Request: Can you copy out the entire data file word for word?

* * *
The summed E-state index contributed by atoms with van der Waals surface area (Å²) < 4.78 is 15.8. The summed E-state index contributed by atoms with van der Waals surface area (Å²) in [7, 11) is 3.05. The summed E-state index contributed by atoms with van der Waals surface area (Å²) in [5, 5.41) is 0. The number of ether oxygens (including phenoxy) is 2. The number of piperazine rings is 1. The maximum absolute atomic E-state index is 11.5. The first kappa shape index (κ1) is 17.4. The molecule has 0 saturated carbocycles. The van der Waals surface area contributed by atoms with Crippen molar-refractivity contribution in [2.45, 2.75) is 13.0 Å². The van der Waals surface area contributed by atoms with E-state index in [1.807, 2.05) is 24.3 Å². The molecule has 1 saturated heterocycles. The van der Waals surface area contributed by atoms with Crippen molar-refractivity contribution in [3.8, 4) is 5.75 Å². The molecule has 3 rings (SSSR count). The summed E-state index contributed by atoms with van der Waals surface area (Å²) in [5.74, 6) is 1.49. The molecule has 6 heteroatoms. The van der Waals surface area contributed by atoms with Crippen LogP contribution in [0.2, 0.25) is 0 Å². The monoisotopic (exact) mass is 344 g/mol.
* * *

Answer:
The summed E-state index contributed by atoms with van der Waals surface area (Å²) < 4.78 is 15.8. The summed E-state index contributed by atoms with van der Waals surface area (Å²) in [7, 11) is 3.05. The summed E-state index contributed by atoms with van der Waals surface area (Å²) in [5, 5.41) is 0. The number of ether oxygens (including phenoxy) is 2. The number of piperazine rings is 1. The maximum absolute atomic E-state index is 11.5. The first kappa shape index (κ1) is 17.4. The molecule has 0 saturated carbocycles. The van der Waals surface area contributed by atoms with Crippen molar-refractivity contribution in [2.45, 2.75) is 13.0 Å². The van der Waals surface area contributed by atoms with E-state index in [1.807, 2.05) is 24.3 Å². The molecule has 1 saturated heterocycles. The van der Waals surface area contributed by atoms with Crippen molar-refractivity contribution in [3.8, 4) is 5.75 Å². The molecule has 3 rings (SSSR count). The summed E-state index contributed by atoms with van der Waals surface area (Å²) in [5.74, 6) is 1.49. The molecule has 6 heteroatoms. The van der Waals surface area contributed by atoms with Crippen LogP contribution in [0.2, 0.25) is 0 Å². The monoisotopic (exact) mass is 344 g/mol.